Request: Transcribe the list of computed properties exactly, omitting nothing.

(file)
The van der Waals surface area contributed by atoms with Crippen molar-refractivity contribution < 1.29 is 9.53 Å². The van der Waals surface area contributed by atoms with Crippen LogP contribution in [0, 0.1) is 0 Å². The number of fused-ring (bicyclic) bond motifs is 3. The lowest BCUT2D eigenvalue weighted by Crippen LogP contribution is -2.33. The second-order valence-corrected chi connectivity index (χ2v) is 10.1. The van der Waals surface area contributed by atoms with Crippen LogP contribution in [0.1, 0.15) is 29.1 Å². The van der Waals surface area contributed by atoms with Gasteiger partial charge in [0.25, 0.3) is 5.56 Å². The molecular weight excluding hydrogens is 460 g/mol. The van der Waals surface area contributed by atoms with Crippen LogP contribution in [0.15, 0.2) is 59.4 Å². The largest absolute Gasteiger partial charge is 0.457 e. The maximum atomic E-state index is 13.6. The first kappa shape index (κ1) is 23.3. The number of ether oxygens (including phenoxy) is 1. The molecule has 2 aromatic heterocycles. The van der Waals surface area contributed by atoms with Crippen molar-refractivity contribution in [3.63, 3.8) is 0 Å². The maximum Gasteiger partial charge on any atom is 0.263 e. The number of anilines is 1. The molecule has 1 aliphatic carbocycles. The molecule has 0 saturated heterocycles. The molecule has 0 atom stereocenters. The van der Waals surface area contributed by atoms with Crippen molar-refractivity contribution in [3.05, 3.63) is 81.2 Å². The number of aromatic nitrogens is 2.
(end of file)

The van der Waals surface area contributed by atoms with Crippen molar-refractivity contribution < 1.29 is 9.53 Å². The van der Waals surface area contributed by atoms with Crippen LogP contribution in [0, 0.1) is 0 Å². The number of fused-ring (bicyclic) bond motifs is 3. The lowest BCUT2D eigenvalue weighted by Crippen LogP contribution is -2.33. The second-order valence-corrected chi connectivity index (χ2v) is 10.1. The van der Waals surface area contributed by atoms with Crippen LogP contribution in [0.1, 0.15) is 29.1 Å². The van der Waals surface area contributed by atoms with Gasteiger partial charge in [0.25, 0.3) is 5.56 Å². The molecular weight excluding hydrogens is 460 g/mol. The van der Waals surface area contributed by atoms with Crippen LogP contribution in [0.15, 0.2) is 59.4 Å². The largest absolute Gasteiger partial charge is 0.457 e. The maximum atomic E-state index is 13.6. The first kappa shape index (κ1) is 23.3. The number of ether oxygens (including phenoxy) is 1. The molecule has 2 aromatic heterocycles. The van der Waals surface area contributed by atoms with Crippen molar-refractivity contribution in [3.63, 3.8) is 0 Å². The maximum Gasteiger partial charge on any atom is 0.263 e. The number of anilines is 1. The molecule has 1 aliphatic carbocycles. The molecule has 0 saturated heterocycles. The molecule has 0 atom stereocenters. The van der Waals surface area contributed by atoms with Crippen molar-refractivity contribution in [3.05, 3.63) is 81.2 Å². The number of aromatic nitrogens is 2.